The Eardrums Move When the Eyes Move

The Eardrums Move When the Eyes Move

Duke Professor of Psychology & Neuroscience Jennifer Groh and a team of researchers have found that simply moving the eyes triggers the eardrums to move too. In a paper published today in Proceedings of the National Academy of Sciences, the researchers found that keeping the head still but shifting the eyes to one side or the other sparks vibrations in the eardrums, even in the absence of any sounds.

"This was really a team effort, instigated by a very determined Kurtis Gruters who received his PhD for this work, and now being continued by David Murphy, a current graduate student in our department of Psychology & Neuroscience," said Groh, the principal investigator. "In addition, we have been fortunate to be working with a very dedicated undergraduate neuroscience student, Cole Jenson, and two stellar collaborators who provided invaluable expertise and guidance in otoacoustic emissions -Christopher Shera from USC and David W. Smith from the University of Florida."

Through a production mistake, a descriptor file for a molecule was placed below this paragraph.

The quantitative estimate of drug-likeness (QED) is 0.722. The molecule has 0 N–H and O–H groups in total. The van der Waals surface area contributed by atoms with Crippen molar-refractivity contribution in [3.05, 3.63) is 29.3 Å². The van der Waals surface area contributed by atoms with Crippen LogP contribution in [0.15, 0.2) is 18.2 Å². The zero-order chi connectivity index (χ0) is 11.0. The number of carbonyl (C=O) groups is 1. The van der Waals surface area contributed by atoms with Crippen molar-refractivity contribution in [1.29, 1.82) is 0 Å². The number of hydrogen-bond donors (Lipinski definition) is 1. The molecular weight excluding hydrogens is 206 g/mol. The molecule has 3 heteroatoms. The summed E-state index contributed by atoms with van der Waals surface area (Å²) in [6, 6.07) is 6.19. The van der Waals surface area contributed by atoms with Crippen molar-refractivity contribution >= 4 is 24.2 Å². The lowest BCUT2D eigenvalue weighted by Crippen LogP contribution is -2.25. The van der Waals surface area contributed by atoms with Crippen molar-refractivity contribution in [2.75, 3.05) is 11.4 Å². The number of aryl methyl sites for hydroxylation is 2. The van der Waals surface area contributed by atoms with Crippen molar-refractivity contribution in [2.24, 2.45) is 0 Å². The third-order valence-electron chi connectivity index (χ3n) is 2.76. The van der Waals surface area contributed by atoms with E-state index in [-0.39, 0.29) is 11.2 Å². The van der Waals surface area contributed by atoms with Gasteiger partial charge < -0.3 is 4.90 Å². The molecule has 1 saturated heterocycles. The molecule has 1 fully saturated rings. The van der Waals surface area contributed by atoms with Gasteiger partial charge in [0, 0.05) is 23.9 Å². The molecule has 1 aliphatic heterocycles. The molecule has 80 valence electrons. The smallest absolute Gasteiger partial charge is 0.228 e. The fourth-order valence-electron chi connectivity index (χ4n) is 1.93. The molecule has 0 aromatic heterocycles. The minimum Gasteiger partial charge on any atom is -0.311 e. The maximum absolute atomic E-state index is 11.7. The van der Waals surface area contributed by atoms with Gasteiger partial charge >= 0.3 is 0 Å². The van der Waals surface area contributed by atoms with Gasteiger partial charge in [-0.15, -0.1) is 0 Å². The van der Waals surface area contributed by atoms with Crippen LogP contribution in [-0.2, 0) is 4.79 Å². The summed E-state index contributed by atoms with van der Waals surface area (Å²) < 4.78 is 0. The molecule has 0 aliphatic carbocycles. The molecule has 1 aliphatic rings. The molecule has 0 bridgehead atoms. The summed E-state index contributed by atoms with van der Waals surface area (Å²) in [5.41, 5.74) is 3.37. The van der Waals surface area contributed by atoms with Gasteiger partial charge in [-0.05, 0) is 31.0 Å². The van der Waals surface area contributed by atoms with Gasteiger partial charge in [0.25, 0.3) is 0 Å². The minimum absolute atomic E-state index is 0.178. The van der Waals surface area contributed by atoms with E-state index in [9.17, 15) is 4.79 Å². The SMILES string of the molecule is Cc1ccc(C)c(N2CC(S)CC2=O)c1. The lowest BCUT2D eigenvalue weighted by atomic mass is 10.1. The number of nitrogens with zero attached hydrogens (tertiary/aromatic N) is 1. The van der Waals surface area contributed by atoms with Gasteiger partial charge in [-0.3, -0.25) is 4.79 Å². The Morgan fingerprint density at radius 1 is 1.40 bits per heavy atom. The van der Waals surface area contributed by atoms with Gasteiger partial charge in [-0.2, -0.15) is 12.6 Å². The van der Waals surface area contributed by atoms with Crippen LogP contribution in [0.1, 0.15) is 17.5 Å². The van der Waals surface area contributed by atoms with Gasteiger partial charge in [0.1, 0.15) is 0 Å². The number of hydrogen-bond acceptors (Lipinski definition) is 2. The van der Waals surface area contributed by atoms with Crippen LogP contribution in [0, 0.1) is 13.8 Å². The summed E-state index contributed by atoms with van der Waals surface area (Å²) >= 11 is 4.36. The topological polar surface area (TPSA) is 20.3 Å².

Surprisingly, these eardrum vibrations start slightly before the eyes move, indicating that motion in the ears and the eyes are controlled by the same motor commands deep within the brain. “It’s like the brain is saying, ‘I’m going to move the eyes, I better tell the eardrums too,’” Groh said.

The findings, which were replicated in both humans and rhesus monkeys, provide new insight into how the brain coordinates visual and auditory sensations. It may also lead to new understanding of hearing disorders that don’t result in differences in auditory sensitivity, such as difficulty following a conversation in a crowded room.

It’s no secret that the eyes and ears work together to make sense of the sights and sounds around us. Most people find it easier to understand somebody if they are looking at them and watching their lips move. And in a famous illusion called the McGurk Effect, visual cues from the eyes trick the ears into hearing “fah,” when the actual sound is “bah.” But researchers are still puzzling over where and how the brain combines these two very different types of sensory information.

“Our brains would like to match up what we see and what we hear according to where these stimuli are coming from,” Groh said. “But the visual system and the auditory system figure out where stimuli are located in two completely different ways.”

Though eardrums vibrate primarily in response to outside sounds, the brain can also control their movements using small bones in the middle ear and hair cells in the cochlea, Groh said. This mechanism helps modulate the volume of sounds that ultimately reach the inner ear and brain.

Read study on PNAS website:

In the Atlantic:

Dr. Jennifer Groh Lab: